Along with food and beach, one of the things I love doing most when I’m in Hawaii is hiking. Taking a hike is one of the best ways to experience the beauty of Hawaii.
The very western tip of the island of Oahu is known as Kaena Point (officially spelled Ka’ena Point).
Although it was once accessible by vehicle and there’s still a road, it’s no longer open to traffic, but you can walk to the point by foot to enjoy the stunning scenery.
The magnificent views will not let you down.
When we started the day, my wife and I had no plans to hike to Kaena Point.
But after eating a big box of poke, and polishing off the last bite of my po-boy, paired with the nice afternoon weather (no rain), we decided an afternoon hike would be a great idea.
So in Haleiwa town we jumped in the car right after eating a late lunch and took the drive, which took about 20 – 30 minutes or so, to reach the parking lot for the point.
For driving directions, just drive west on Farrington highway until you reach the end.
We arrived to the parking lot at about 3:30 pm.
The sun was still pretty harsh, but at least it had died down a little bit from the harsh afternoon rays. There’s virtually no shade at Kaena Point, so a hat, sunscreen, and plenty of water are important.
From the parking lot, you already get a beautiful view of the ocean.
Two sides to walk from
Since Kaena is a point, there are two sides you can get there from, like two different hikes you can take to reach the same destination.
Being in Haleiwa, on the north shore, we came from the north side, which is known as the the Mokuleia side (and that’s what this blog post will be covering).
But alternatively, you could also take this hike from the south Waianae side at Kaʻena State Park. Here’s more information about doing that.
Ok, let’s get back to the hike. We came from the Mokuleia northern side.
The hike, is not really much of a hike at all, but it’s more of a leisure walk on the old dirt road – so you don’t really need any trail directions or a map, but just follow the road.
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While you can walk a little more towards the ocean coast, where you have to go up and down beach sand dunes (which can be pretty fun), the easiest way to reach the point is just by walking along the road.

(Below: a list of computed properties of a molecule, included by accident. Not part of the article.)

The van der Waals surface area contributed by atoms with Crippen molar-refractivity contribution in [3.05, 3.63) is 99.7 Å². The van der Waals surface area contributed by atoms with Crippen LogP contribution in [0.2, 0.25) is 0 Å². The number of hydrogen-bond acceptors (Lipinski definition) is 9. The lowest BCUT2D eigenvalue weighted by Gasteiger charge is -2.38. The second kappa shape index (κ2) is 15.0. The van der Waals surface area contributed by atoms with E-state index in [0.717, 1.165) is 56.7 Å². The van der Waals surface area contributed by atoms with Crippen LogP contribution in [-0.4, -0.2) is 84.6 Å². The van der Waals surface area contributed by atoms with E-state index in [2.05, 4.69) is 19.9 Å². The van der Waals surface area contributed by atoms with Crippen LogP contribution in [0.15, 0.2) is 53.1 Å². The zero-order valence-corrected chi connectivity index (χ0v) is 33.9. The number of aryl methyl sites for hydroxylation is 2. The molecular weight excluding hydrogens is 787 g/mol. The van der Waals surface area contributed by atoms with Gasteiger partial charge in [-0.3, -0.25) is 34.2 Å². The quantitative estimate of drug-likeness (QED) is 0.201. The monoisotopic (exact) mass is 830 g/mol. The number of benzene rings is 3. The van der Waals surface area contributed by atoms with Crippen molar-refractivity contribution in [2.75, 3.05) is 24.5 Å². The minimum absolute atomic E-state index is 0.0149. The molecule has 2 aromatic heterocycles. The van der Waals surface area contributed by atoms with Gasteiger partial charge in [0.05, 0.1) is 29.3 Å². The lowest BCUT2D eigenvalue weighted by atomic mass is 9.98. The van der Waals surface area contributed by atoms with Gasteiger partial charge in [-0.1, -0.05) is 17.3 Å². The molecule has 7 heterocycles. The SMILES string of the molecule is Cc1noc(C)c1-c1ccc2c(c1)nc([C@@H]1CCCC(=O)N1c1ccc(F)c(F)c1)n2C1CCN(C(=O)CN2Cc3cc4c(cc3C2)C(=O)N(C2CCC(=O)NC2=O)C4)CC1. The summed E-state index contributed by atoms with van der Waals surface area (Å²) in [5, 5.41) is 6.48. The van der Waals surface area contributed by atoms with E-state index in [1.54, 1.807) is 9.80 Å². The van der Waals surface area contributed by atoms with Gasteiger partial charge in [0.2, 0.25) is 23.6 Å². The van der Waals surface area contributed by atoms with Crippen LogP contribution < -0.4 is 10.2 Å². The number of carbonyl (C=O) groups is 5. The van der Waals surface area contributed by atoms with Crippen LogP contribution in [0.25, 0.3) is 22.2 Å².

The road is relatively flat, just with a few ups and down, but nothing strenuous. The hardest things about the hike is the zero shade and beating sun.
Kaena Point is one of the driest areas on the island of Oahu.
It’s not quite the lush jungle you’ll find on a hike to a place like Manoa Falls, or other Hawaii hikes in the central or eastern side of the island.
From the brown grass, the scenery almost looked like a dessert savannah, but backed by beautiful rugged mountains, and the highlight for me, the gorgeous color of the ocean.
Since the landscape is quite flat and barren, you can really choose to walk on whatever path you find.
The road is the main trail, but there are also plenty of small trails closer to the ocean, which provide better views of the crashing waves.
If you’re interested in taking a break along the way, there are a number of places where you can stop on a beach to relax, enjoy the scenery, or even take a swim.
Some people just walk a few minutes to find a beach and then spend the day relaxing right there without even going to the point.
After about 1 hour of walking at a pretty brisk pace, we arrived at the end of the road.
You have to enter a small boulder blocked fence, and then you enter into the Kaena State Park. This is where the views start to get even better and the landscape opens up.
There’s a gated section, where dogs are not permitted, as to not disturb the wildlife.
In this peaceful preserved area many birds come to nest and lay their eggs in the sand.
After entering the fenced gate, we continued walking for about 10 minutes along a sand path to reach the lighthouse and the very point of Kaena Point.